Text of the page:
6. Add as many further questions as you wish. You can re-order the questions by clicking on the upward or downward facing arrows above each question, and you can copy an existing question (and edit that copy), or delete an existing question.

Previewing your form

mobilepreviewformTo see what the form will look like for people about to fill it in you can click on “preview” at the top navigation bar. You can see how the questions will be laid out on a computer, and you can also choose to see how it will look on a mobile device.

Sharing your form

Once the form is complete click on “Send form” – this will open a side panel with various choices. It will provide a link to share with those you wish to respond to the form. It will create a QR code for quick scanning by users using a mobile device, and it will provide html embed code if you wish to embed the form within a website page or blogpost. This screen also gives you the option to choose who will be able to fill out the form – you can choose only people within your organisation (for Scottish schools using Glow that would be Glow users only), and within that you can choose whether or not to record the names of those responding in the results, or you can choose to make the form available to anyone with the link (where no sign-in will be required for people responding to the form).

If you click on “See all settings” at the foot of this side panel you will get further choices:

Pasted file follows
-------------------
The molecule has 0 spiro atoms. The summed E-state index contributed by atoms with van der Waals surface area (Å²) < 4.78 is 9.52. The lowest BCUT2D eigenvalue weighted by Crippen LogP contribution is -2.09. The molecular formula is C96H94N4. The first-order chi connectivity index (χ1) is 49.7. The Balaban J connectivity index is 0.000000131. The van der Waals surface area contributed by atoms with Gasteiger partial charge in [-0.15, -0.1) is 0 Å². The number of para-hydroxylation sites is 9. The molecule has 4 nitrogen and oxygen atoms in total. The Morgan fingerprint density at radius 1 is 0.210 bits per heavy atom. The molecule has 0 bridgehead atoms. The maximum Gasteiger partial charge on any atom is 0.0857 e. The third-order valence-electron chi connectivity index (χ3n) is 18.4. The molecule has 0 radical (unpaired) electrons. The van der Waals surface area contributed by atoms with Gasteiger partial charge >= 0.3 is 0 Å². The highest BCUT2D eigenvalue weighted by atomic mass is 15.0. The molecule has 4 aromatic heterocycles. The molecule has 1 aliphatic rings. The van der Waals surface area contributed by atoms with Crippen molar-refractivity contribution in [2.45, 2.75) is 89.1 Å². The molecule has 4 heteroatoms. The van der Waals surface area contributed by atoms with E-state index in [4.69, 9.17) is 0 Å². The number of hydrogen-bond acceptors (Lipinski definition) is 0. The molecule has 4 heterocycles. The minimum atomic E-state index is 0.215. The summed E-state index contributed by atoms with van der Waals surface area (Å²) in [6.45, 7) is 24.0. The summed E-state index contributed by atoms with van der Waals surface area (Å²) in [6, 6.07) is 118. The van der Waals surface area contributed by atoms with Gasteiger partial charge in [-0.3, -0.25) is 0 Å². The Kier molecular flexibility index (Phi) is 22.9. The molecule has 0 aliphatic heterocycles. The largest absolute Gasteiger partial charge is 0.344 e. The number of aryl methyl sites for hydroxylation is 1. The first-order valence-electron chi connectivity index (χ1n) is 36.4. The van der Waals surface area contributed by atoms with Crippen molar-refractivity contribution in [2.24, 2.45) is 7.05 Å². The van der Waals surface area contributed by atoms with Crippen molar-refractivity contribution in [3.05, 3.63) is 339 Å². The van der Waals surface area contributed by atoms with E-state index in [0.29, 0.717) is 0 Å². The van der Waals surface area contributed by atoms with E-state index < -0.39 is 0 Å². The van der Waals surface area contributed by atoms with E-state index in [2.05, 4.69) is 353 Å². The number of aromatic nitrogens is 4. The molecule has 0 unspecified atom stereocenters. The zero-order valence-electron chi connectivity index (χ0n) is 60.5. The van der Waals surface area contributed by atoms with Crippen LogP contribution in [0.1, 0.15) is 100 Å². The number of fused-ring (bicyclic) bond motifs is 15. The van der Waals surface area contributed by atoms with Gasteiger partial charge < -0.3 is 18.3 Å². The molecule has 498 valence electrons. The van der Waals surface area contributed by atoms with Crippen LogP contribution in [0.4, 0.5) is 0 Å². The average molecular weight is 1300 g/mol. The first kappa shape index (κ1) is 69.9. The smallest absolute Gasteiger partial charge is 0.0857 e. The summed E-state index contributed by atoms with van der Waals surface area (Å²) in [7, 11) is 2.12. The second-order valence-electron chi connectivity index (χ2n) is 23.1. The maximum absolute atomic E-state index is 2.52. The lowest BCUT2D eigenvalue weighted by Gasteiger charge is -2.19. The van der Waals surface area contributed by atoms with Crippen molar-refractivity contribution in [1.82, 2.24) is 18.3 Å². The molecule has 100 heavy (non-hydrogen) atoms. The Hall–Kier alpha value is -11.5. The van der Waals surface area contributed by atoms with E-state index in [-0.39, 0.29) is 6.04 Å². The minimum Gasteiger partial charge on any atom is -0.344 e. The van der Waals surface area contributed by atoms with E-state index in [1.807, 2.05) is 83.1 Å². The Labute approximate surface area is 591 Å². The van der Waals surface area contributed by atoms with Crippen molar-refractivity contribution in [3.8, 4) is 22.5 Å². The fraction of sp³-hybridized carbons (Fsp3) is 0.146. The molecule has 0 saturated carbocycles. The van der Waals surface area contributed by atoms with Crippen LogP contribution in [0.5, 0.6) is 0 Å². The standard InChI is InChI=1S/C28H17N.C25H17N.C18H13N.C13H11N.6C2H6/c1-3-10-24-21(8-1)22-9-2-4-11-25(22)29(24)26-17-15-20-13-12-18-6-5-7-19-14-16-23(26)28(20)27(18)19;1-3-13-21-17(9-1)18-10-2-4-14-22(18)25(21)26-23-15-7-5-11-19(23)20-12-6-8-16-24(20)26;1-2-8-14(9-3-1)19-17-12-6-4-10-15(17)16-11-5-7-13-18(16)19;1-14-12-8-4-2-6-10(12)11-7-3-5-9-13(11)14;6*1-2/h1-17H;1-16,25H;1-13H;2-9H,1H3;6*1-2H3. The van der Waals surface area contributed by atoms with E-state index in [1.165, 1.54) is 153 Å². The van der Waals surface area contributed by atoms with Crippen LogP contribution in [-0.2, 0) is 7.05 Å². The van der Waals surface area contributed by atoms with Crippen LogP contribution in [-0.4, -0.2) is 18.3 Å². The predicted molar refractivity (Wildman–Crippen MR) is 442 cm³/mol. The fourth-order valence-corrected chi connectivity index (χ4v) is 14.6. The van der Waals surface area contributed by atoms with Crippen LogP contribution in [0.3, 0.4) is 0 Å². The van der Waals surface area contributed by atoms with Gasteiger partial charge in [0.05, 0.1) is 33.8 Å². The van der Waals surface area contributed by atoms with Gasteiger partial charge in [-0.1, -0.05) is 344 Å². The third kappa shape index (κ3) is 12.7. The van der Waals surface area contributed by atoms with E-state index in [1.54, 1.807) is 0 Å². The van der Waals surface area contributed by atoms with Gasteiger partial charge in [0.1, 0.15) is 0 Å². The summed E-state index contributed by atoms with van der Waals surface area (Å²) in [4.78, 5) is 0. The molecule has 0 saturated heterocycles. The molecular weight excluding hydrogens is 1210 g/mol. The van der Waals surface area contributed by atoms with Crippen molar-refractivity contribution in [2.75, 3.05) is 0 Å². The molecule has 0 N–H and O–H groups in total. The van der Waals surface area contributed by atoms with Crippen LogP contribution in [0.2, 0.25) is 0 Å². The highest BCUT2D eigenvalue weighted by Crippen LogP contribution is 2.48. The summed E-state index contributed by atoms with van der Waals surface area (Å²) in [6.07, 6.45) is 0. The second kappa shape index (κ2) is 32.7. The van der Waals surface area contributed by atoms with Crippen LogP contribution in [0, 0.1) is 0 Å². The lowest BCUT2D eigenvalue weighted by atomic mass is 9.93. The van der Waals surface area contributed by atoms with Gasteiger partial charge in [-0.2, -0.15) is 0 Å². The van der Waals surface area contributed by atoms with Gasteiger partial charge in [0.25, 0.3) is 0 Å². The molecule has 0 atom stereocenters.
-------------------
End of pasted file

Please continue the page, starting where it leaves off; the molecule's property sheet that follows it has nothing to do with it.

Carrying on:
Looking at the results of your form

Responsesscreen

When you wish to look at the responses to a form you have shared then simply open the form and click on the responses tab along the top of the screen. You will get an overview of the number of respondents, the average time taken to complete by respondents, and whether the form is still active or expired 9if you’d set it to have a deadline). There is also the option to download to a Microsoft Excel spreadsheet (which comes complete with auto-filter drop-downs to easily sort the information generated to suit your needs).

Example forms

FormLearningHow did you get on with your learning this week? – this form is a mock form just to show how a form might be used for a teacher to get feedback from learners in their class to better support them. This example is based on the form created by Fiona Johnson, headteacher at Kilmartin Primary School in Argyll and Bute, but this link is purely an example so anyone can try it. Similarly here is another mock form (also based on the form created by Fiona Johnson as headteacher at Kilmartin Primary School in Argyll and Bute) – “How did you get on with your learning today?” – feel free to give it a try.

So what have people said about Office Forms?

StevenPayneFormsSteven Payne, an educator in Western Australia, shared the results of a mock use Microsoft Forms – showing the results, and the way in which they can be displayed, which the creator of the form can see once respondents have completed the survey.

Jim Federico commented in a tweet that Microsoft Forms being built into Office 365 for Education means no add-ins are required, and includes question types which auto-grade.

TestingWithOfficeFormsKurt Söser, an educator in Austria, has provided a step-by-step guide to his experience setting up a quiz with Microsoft Forms and using it with his learners.

VicentGadeaFormsVicent Gadea, an educator in Spain, described co-assessment using Microsoft Forms “1st time was complicated then was very powerful for us.”

Zelfstudforms

Koen Timmers, an educator in Belgium, has described in a step-by-step guide, illustrated with screenshots, how to set up a form using Office Forms, and shared what the responses look like for a form he created.

Making use of Forms in the classroom

There is a range of online form tools available, each of which can generally be used in similar ways, so it can be helpful to look at how others have used these tools when thinking about how online forms can support classroom activity.